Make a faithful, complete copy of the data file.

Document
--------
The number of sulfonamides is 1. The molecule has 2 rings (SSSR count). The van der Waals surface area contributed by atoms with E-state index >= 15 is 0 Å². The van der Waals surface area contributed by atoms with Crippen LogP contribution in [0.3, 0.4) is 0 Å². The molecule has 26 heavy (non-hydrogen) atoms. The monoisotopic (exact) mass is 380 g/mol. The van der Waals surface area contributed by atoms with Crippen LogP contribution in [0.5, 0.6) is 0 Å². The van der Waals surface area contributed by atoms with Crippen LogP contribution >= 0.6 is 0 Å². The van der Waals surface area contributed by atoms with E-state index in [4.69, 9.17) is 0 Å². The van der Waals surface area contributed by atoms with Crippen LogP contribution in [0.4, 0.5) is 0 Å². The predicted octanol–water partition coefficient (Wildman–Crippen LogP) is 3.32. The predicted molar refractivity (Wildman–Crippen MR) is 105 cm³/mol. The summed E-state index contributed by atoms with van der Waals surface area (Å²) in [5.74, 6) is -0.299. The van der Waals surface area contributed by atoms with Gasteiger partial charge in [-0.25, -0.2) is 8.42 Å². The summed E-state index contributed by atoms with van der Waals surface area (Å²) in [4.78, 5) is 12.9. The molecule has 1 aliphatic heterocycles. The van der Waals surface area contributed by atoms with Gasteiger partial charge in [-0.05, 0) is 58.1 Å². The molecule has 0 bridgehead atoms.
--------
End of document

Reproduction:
The number of sulfonamides is 1. The molecule has 2 rings (SSSR count). The van der Waals surface area contributed by atoms with E-state index >= 15 is 0 Å². The van der Waals surface area contributed by atoms with Crippen LogP contribution in [0.3, 0.4) is 0 Å². The molecule has 26 heavy (non-hydrogen) atoms. The monoisotopic (exact) mass is 380 g/mol. The van der Waals surface area contributed by atoms with Crippen LogP contribution in [0.5, 0.6) is 0 Å². The van der Waals surface area contributed by atoms with Crippen LogP contribution >= 0.6 is 0 Å². The van der Waals surface area contributed by atoms with E-state index in [4.69, 9.17) is 0 Å². The van der Waals surface area contributed by atoms with Crippen LogP contribution in [0.4, 0.5) is 0 Å². The predicted octanol–water partition coefficient (Wildman–Crippen LogP) is 3.32. The predicted molar refractivity (Wildman–Crippen MR) is 105 cm³/mol. The summed E-state index contributed by atoms with van der Waals surface area (Å²) in [5.74, 6) is -0.299. The van der Waals surface area contributed by atoms with Gasteiger partial charge in [-0.25, -0.2) is 8.42 Å². The summed E-state index contributed by atoms with van der Waals surface area (Å²) in [4.78, 5) is 12.9. The molecule has 1 aliphatic heterocycles. The van der Waals surface area contributed by atoms with Gasteiger partial charge in [-0.05, 0) is 58.1 Å². The molecule has 0 bridgehead atoms.